For Providers
Welcome to the EndoRISE Program, an initiative aimed at revolutionizing our understanding and treatment of endometriosis. As the first state-funded multi-institutional biorepository of its kind in the United States, we are dedicated to advancing research, patient advocacy, and clinical collaboration.

Purpose and Impact:
We recognize that endometriosis is a complex and multifaceted condition that demands a multidisciplinary approach for effective management and treatment. Medical doctors play a pivotal role in this collaborative effort by serving as the frontline practitioners who diagnose and treat patients with endometriosis. Through our program we invite healthcare providers to:

  1. Join us in our mission to gather diverse endometriosis tissues as well as clinical and phenotypic data from patients across all walks of life. By joining forces, we can unlock new insights into the pathology of the disease and identify vital biomarkers for early detection and personalized treatment strategies. Our collaborative effort between UConn Health and The Jackson Laboratory seeks to broaden the representation of all ethnic groups, including Black and Latino individuals, other persons of color, transgender and gender diverse individuals, and persons with disabilities. By uniting medical professionals in the collection of these tissues, we pave the way for groundbreaking research and treatment discoveries.
  2. Stay informed and engaged with the latest developments in endometriosis research and treatment through our platform. Explore educational resources, including conferences and continued medical education events, designed to deepen your understanding of this complex condition. Together, we can drive forward the quest for early detection, effective management, and enhanced quality of life for people living with endometriosis.
  3. Collaborate with advocates and other healthcare providers to treat this complex disease in a multimodal fashion and to use this site as a resource for all providers to find the experts in all types of therapies to help tackle this disease together.
For participation in the EndoRISE biorepository, or with any questions, please reach out to our research assistant.
Research at JAX
  • Endometriosis Research at JAX (link)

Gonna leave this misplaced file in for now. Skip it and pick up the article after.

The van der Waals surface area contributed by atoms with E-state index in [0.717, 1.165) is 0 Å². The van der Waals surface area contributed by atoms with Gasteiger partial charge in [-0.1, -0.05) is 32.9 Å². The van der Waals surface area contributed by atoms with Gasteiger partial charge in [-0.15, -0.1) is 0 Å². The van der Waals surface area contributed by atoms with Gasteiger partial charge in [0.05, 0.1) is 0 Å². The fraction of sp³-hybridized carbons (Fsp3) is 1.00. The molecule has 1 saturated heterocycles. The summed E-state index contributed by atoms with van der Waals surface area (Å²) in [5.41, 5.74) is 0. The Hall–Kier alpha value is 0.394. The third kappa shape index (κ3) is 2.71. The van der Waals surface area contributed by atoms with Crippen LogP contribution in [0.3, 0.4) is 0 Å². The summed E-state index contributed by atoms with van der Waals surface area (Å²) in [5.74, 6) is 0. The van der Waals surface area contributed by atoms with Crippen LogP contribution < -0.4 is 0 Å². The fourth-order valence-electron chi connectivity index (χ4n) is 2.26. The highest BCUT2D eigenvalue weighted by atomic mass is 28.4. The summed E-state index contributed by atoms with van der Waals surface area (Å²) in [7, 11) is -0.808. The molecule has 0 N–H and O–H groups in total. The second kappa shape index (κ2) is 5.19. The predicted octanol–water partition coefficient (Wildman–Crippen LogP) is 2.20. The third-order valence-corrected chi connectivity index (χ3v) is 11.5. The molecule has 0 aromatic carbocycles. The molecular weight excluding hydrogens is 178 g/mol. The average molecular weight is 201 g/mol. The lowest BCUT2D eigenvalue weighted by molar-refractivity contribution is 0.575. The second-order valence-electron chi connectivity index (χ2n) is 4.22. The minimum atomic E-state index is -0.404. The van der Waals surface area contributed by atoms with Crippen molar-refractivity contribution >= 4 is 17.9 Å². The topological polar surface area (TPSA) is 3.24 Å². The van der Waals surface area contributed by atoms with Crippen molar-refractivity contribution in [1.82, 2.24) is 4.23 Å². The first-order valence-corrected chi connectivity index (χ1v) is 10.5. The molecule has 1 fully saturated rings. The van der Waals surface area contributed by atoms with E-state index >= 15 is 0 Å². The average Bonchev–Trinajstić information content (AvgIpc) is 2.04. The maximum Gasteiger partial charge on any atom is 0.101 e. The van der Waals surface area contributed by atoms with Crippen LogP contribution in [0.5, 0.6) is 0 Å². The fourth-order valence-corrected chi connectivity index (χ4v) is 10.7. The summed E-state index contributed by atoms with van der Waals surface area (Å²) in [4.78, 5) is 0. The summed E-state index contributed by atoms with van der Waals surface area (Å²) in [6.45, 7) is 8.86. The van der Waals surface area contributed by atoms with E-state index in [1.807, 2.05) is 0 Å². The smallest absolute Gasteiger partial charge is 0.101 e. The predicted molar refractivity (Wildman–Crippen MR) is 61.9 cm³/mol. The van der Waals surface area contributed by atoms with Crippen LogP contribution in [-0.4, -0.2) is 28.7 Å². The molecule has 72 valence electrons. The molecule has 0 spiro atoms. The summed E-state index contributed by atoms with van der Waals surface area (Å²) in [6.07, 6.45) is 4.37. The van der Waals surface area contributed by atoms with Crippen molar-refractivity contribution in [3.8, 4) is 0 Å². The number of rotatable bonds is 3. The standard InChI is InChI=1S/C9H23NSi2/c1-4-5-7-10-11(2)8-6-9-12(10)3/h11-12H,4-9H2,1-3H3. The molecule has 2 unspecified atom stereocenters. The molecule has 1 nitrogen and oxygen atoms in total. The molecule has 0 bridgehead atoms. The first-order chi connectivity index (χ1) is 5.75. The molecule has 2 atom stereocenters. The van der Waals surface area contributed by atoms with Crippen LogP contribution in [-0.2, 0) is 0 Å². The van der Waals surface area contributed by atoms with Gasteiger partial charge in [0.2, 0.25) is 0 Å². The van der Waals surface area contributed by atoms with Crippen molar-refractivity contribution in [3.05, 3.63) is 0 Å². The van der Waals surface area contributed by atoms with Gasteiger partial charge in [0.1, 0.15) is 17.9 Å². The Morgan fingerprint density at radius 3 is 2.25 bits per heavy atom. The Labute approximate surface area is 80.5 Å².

• Single-cell analysis of endometriosis reveals a coordinated transcriptional programme driving immunotolerance and angiogenesis across eutopic and ectopic tissues (link)
Upcoming Events
  • A Course in Gynecologic Imaging November 15, 2024
    • EndoRISE will be offering a CME event in Gynecologic Imaging focusing on Endometriosis and Ultrasound for Preoperative planning. Dr. Caterina Exacoustos a world-renowned gynecologic sonographer (member of the MUSA and IOTA guideline groups) will be leading the course which will offer lectures, live imaging, and simulation training. Registration and details to follow!
Common FAQs

Endometriosis affects 6-22% of women who are of reproductive age. It is present at laparoscopy in 21-47% of women with subfertility and 71-87% of women with chronic pelvic pain.


Endometriosis is present in 75% of adolescents with chronic pelvic pain not responsive to medical management. 2/3 of patients with endometriosis say symptoms started before the age of 20 and 21% before the age of 15. 90% of adolescents are more likely to have acyclic pain and non gynecologic symptoms of endometriosis like gastrointestinal and urinary symptoms. 56% of them experience migraines.


  • Dysmenorrhea (Painful Menses)
  • Dyspareunia (Painful Intercourse)
  • Infertility
  • Menorrhagia (Heavy Menses)
  • Polymenorrhea (Frequent Menses)
  • Dyschezia (Painful Bowel Movements)
  • Pelvic pain
  • Pelvic bloating
  • Dysuria

  • Gastrointestinal disorders: Endometriosis is associated with a 3-5 fold greater risk of Irritable Bowel Syndrome and a 50% increase risk of Inflammatory Bowel Disease
  • Endometriosis is associated with an 18 fold increased risk of Painful Bladder Syndrome/Interstitial Cystitis
  • Endometriosis patients have a 3-5 fold increased risk of depression and anxiety
  • 60-90 of women with Chronic Pelvic Pain have abdominal wall pain and/or pelvic floor myalgia
  • Endometriosis patients have a 3-fold greater risk of migraines

  • Ultrasound can triage extensive or stage 3-4 disease. There are direct signs such as nodules of endometriosis in bowel/bladder, adenomyosis and endometrioma. There are also indirect signs such as adhesions, immobility of the ovaries and uterus, and positive posterior slide sign
  • MRI can diagnose bowel, bladder and extrapelvic endometriosis, as well as adenomyosis Endometriomas, fixed ovaries/positive posterior slide sign and adenomyosis are markers of extensive disease

  • Estrogen Blockers: progestins and androgens, equally effective in treating endometriosis related pain.
  • Decreasing Estrogen Production: GnRH agonists/antagonists, aromatase inhibitors, associated with "menopausal" side effects

  • Conservative/Fertility Sparing surgery improves pain and spontaneous pregnancy, is associated with a 50-60% recurrence rate at 5 years, can be diminished with the use of suppressive treatment after surgery.
  • Definitive Surgery: hysterectomy and resection of all visible endometriosis: associated with 5-20% recurrence of symptoms at 5 years.

  • Pain Specialists
  • Mental Health Professionals
  • Pelvic Flor Physical Therapy
  • Acupuncture
  • Exercise
  • Cognitive Behavioral Therapy